Researchers Invented a Way to Improve Performance of Graphene Membranes for Advanced Desalination

Researchers Invented a Way to Improve Performance of Graphene Membranes for Advanced Desalination

By embedding supporting carbon nanotube networks, researchers have developed a way to improve the performance of thin graphene-based membranes designed for water desalination, making it less likely they crack or tear and thus undermine the entire desalination system.

According to tests of the material, the new graphene hybrid membrane shows high water permeance and salt separation performance at previously unattainable scales.

"The study brings the membrane area from micrometer-scale to centimeter-scale, which is large enough to be tested in a bench-scale membrane system, representing a major milestone in scaling up nanoporous graphene membranes," writes Baoxia Mi in a related Perspective.

Ideal material for removing salt from seawater to create potable freshwater should be thin, strong enough to withstand extended use and contain uniformly sized and distributed pores for efficient ion separation. Nanoporous 2D graphene membranes are well suited for this purpose and have experimentally demonstrated exceptionally fast and efficient desalination.

However, as the surface area of these membranes increases, they become more prone to defects and damage, which significantly reduces their ability to separate unwanted substances from water. Because of this, the use of ultrathin graphene nanomesh materials has been limited to proof-of-concept demonstrations using micrometer-scale flakes.

Here, Yanbing Yang and colleagues present a method for fabricating graphene membranes that overcome these limitations. Yang et al. developed an atomically thin graphene nanomesh (GNM) reinforced by an interwoven network of single-walled carbon nanotubes (SWNT). The SWNTs physically partition the GNM material to form a structural framework - not unlike the Voronoi-like cells of a dragonfly wing - which provides mechanical stability at centimeter scales.

Furthermore, the network of SWNT blocks the spread of cracks or tears in the graphene, effectively constraining any damage to a small area. Further testing of the material shows its highly efficient desalination capabilities. According to Yang et al., because there are no fundamental limitations in producing large sheets of the SWNT-reinforced graphene, membranes could possibly be readily scaled up to meter scales. In the related Perspective, Mi notes that despite the "intriguing work" by this team, the technology still has a way to go before it can be implemented in real-world desalination systems.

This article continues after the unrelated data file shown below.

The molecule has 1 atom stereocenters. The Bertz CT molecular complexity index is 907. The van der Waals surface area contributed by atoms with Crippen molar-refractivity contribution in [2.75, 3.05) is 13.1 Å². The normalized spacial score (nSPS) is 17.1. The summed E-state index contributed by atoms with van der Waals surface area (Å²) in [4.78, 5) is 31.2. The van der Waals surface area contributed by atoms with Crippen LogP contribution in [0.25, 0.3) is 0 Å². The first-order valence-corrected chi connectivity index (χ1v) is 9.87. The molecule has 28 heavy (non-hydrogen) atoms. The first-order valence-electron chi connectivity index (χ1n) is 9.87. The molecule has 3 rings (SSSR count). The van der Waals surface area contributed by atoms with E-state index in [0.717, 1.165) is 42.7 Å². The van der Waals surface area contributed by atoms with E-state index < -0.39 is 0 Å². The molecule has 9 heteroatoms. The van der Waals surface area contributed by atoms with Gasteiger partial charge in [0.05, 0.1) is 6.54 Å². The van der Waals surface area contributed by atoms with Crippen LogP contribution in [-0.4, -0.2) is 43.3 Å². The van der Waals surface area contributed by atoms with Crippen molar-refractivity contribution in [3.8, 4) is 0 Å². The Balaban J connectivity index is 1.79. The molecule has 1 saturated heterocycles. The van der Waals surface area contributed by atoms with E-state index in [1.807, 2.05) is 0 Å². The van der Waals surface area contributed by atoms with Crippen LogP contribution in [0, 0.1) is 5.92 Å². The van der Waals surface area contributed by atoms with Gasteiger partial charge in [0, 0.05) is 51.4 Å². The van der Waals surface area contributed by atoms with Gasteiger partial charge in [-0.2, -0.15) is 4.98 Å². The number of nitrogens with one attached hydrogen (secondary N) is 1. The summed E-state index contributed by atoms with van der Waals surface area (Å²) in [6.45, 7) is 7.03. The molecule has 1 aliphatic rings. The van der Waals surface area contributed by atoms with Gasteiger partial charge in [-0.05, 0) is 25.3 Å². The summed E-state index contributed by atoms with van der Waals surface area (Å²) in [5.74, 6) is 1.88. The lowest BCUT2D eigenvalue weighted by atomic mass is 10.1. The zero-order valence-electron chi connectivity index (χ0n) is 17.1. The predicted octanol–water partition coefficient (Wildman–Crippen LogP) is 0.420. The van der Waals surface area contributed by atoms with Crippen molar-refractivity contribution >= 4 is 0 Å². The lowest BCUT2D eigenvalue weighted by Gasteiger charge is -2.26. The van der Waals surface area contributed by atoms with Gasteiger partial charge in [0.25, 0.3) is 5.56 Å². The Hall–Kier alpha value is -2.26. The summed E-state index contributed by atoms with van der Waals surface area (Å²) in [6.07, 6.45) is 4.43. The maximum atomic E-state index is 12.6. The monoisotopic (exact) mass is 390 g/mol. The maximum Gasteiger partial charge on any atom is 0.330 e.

Supported graphene-based membranes:

Porous graphene sheets have excellent filtration capabilities and are able to block most ions, but their fragility limits their scale-up beyond laboratory demonstrations. Yang et al. created a nanoporous graphene membrane reinforced by a network of single-walled carbon nanotubes (SWNTs) to provide mechanical stability (see the Perspective by Mi). The SWNT network also stopped the propagation of cracks in the graphene, effectively localizing the damage to a small area defined by a cell in the carbon nanotube mesh. The membranes showed high water flux rates as well as a high rejection rate for most ions.

Research article abstract:

Nanoporous two-dimensional materials are attractive for ionic and molecular nanofiltration but limited by insufficient mechanical strength over large areas. We report a large-area graphene-nanomesh/single-walled carbon nanotube (GNM/SWNT) hybrid membrane with excellent mechanical strength while fully capturing the merit of atomically thin membranes. The monolayer GNM features high-density, subnanometer pores for efficient transport of water molecules while blocking solute ions or molecules to enable size-selective separation. The SWNT network physically separates the GNM into microsized islands and acts as the microscopic framework to support the GNM, thus ensuring the structural integrity of the atomically thin GNM. The resulting GNM/SWNT membranes show high water permeance and a high rejection ratio for salt ions or organic molecules, and they retain stable separation performance in tubular modules.


Yang et al. "Large-area graphene-nanomesh/carbon-nanotube hybrid membranes for ionic and molecular nanofiltration", Science, June 2019, DOI: 10.1126/science.aau5321

Description source: ErurekAlert
Research source: Science Mag
Research conducted by the American Association for the Advancement of Science

Representative cover image: Oak Ridge National Lab on Flickr